MAT is when someone who is addicted to opioids uses weaker, synthetic opioids that don’t produce a high to lessen withdrawal and slowly wean himself off opioid use. Roose compared it to the treatment plans for hypertension, diabetes and asthma, all of which have expected relapses and require ongoing care, and he presented numerous studies to show the effectiveness of MAT overall in reducing opioid overdose deaths.

“Expanding access to evidence-based medication treatment is an essential component of a comprehensive response,” he said.

In general, the panelists agreed that one of the biggest problems facing medically assisted treatments and the distribution of naloxone is stigma that the solutions will only create a bigger drug problem.

This is something Liz Whynott, director of HIV health and prevention at Tapestry Health, spoke of also as she detailed the slow progress in establishing needle exchange programs in Massachusetts since the first one opened in Boston in 1993. There are now five in the state.

A syringe, she said, costs 19 cents. The lifetime cost of HIV averages about $380,000.

Still, towns have been slow to create syringe service centers, even in places with statistically high rates of HIV attributable to drug use. Whynott ended her presentation with an impassioned plea.

“We need a needle exchange in Springfield now,” she said.

Supervised injection site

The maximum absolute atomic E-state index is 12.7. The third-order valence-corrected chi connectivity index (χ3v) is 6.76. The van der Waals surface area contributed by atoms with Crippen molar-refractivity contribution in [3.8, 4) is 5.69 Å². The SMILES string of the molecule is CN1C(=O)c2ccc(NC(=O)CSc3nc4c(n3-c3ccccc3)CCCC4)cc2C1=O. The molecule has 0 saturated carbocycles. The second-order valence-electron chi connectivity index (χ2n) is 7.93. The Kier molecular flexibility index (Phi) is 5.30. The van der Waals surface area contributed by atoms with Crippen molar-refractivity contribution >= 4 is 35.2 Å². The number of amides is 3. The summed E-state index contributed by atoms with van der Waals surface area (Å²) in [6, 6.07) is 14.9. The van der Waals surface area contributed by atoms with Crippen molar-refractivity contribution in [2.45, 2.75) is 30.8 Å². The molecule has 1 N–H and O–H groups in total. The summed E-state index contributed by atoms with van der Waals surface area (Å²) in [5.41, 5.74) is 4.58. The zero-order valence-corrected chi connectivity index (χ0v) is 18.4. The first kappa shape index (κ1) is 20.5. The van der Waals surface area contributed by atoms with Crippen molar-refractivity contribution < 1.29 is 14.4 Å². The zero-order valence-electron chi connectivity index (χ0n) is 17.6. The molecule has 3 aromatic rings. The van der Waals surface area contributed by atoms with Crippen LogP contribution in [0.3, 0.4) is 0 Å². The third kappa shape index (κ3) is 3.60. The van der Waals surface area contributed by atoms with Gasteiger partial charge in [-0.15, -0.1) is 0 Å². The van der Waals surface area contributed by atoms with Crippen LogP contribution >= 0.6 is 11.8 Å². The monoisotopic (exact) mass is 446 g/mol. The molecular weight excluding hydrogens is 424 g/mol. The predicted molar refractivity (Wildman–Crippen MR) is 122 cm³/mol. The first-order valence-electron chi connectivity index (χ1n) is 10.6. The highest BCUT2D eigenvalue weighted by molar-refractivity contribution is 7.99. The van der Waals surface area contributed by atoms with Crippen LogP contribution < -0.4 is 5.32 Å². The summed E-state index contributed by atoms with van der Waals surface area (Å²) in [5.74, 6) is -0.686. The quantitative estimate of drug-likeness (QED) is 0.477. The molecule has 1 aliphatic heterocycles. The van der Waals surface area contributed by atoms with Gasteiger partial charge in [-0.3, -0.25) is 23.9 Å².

One of the more controversial solutions was presented by Brandon Marshall, associate professor at Brown University School of Public Health. Marshall was a part of the scientific team that evaluated the first supervised injection site, or SIF, in North America.

Located in Vancouver, Canada, the SIF is a medical clinic where people can use illegal drugs like heroin under the supervision of medical professionals to lower the risk of overdose and practice safer, cleaner use.

He said it was very controversial when it first opened, with people concerned about the “honeypot effect” — that the site would draw drug users into the area to use it. However, his team found the site reduced public injection and injection-related litter and decreased fatal overdoses. Having a treatment facility onsite as well resulted in more people seeking treatment.

“If there’s anything you take away from my talk,” Marshall said, “it’s that overdoses can 100 percent be prevented.”

New data released by the Massachusetts Department of Public Health this month showed that opioid overdose deaths have decreased by 10 percent when compared to the same period in 2016, maybe indicating the success of some of the solutions discussed. However, there still have been some 1,470 fatal overdoses so far this year, showing that Massachusetts has a long way to go.

Jess Tilley, the executive director of the New England Users Union, an outreach organization for drug users, said that from her position on the front line, doing outreach work in the street to users who are unable to access bricks-and-mortar services and providing fentanyl testing strips, the solutions are helping but there are still a lot of people who aren’t being reached.

“I am tired, I am burnt out, I am stymied by overdose rates,” she said. “Still, the biggest challenge we face is stigma.”